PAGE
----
© UN Photo:Amanda Voisard
(Check against delivery)
Mr. President, Mr. Secretary-General, Excellences, Ladies and Gentlemen,
At the outset, Denmark wishes to warmly welcome and congratulate the President of the 71st Session of the General Assembly, H.E. Mr. Peter Thomson of Fiji. It has been an honor for Denmark to assume the Presidency during the 70th Session and we wish President Thomson every success in leading our crucial work in the year ahead. You can rely on Denmark for the full support and cooperation.
We live in volatile times. It is upon all of us to strengthen and to make our international cooperation more effective. We must do so in order to foster a peaceful, sustainable, and rights-based international society – based on the ambitious common goals that we have adopted in this hall.
While the challenges facing the United Nations today may seem daunting, our recent record does give cause for optimism. The adoption of the 2030 Agenda, the successful conclusion of the Paris Climate Agreement as well as the first ever World Humanitarian Summit have demonstrated our ability to come together to address today’s global challenges.
But our task is now to turn this shared agenda into real change that will benefit people around the world. With a new Secretary-General coming into office, this will be a pivotal year for the United Nations.
Denmark has always believed that global challenges must be addressed through effective collective efforts, with a strong focus on the rights and freedoms of the individual human being.
Denmark has a vision for action based on three core elements – dignity, development, and dialogue. These elements characterize our approach to the work of the United Nations, and they will guide our candidacy for the Human Rights Council in 2019-2021.
Around the world, many people are denied a life in dignity. Armed conflicts and violent extremism have led to human rights abuses and violations in several parts of the world. Syria, Iraq, and the Sahel region are some of the most serious and urgent crises facing us today. In many other places, violence and instability is causing immeasurable human suffering. Millions of people are subject to oppression, slavery and trafficking by the dark forces of ISIL and other extremist groups. They require a strong and determined collective response.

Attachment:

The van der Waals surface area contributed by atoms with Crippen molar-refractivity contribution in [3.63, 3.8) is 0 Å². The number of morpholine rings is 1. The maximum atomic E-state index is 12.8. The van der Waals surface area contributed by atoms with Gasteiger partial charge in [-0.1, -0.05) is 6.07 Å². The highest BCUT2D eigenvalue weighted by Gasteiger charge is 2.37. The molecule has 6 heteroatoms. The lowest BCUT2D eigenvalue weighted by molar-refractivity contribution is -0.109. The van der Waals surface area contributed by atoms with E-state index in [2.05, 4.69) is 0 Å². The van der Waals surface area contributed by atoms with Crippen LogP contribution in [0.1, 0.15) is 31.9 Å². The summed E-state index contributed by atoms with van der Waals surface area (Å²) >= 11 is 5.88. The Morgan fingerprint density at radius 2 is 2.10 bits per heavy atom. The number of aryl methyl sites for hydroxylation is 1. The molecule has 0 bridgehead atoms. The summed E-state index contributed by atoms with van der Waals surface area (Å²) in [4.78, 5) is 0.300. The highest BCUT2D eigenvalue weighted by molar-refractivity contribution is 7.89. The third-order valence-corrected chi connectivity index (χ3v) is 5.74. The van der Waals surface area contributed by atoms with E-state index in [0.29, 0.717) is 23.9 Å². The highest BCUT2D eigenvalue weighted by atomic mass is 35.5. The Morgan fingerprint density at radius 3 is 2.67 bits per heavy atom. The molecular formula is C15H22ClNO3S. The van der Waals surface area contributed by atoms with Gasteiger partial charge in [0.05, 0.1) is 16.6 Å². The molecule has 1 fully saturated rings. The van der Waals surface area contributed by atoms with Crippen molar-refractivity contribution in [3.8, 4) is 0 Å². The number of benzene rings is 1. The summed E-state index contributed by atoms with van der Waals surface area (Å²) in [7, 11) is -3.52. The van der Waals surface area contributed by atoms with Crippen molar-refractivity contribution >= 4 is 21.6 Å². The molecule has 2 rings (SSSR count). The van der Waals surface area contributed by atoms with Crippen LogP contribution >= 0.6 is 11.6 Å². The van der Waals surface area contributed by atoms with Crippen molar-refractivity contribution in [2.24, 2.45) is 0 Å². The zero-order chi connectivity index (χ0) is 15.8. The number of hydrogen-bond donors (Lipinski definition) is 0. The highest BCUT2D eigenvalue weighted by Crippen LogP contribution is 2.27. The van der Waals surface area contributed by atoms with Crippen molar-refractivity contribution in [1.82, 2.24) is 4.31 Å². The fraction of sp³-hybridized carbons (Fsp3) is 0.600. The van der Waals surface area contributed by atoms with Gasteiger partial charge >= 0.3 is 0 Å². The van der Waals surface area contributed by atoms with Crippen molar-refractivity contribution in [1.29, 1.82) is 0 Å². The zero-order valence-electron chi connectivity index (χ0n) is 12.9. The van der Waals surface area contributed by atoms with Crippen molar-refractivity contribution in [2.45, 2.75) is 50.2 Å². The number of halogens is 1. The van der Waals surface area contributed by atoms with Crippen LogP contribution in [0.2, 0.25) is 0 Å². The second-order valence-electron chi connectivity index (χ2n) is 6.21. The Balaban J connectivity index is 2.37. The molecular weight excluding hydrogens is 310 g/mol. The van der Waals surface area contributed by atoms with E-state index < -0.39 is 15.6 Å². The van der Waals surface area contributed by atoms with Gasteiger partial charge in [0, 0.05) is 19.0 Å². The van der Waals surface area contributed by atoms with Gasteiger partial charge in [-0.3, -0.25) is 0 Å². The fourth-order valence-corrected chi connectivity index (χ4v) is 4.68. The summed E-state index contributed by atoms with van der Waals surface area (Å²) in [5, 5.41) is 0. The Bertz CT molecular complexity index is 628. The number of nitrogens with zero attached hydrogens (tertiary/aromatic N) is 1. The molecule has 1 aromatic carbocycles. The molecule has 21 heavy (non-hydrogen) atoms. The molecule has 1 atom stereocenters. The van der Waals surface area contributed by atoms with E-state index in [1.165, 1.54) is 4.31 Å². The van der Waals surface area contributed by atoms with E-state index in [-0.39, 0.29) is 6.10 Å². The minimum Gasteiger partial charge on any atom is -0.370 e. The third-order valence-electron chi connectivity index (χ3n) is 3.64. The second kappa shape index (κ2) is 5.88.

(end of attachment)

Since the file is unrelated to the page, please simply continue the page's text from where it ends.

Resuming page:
In Mali, Denmark contributes actively to the promotion of peace and stability. We contribute to MINUSMA and are engaged in long-term development cooperation with Mali. In Syria and Iraq, Denmark’s engagements contribute significantly to the fight against ISIL, including also through support to local communities in the aftermath of conflict.
We must ensure that military achievements against ISIL are followed up by determined and coordinated efforts to sustain peace. Without this, we will not succeed. This fall Denmark will launch a new three-year regional stabilization programme for Syria and Iraq. The main focus will be to support immediate stabilization efforts in areas of Iraq that have been liberated from ISIL.
Our common security also depends on nations adhering to the norms and rules laid out by the United Nations – whether in the General Assembly, the Security Council or other regimes. All countries must abide by their obligations under international law, including on non-proliferation of nuclear weapons. In this regards, Denmark condemns the recent nuclear tests conducted by the Democratic People’s Republic of Korea, and urge the international society to respond in a strong and unified manner.
This past week the world has come together to address the mounting challenge that millions of people are forced to run from their homes due to armed conflict, natural disasters and poverty. A staggering 65 million people were displaced in 2015. This requires a determined and effective response from the United Nations.
Denmark welcomes the New York declaration for Refugees and Migrants adopted last week underlining the principle of shared responsibilities and the importance of addressing the fundamental causes of migration.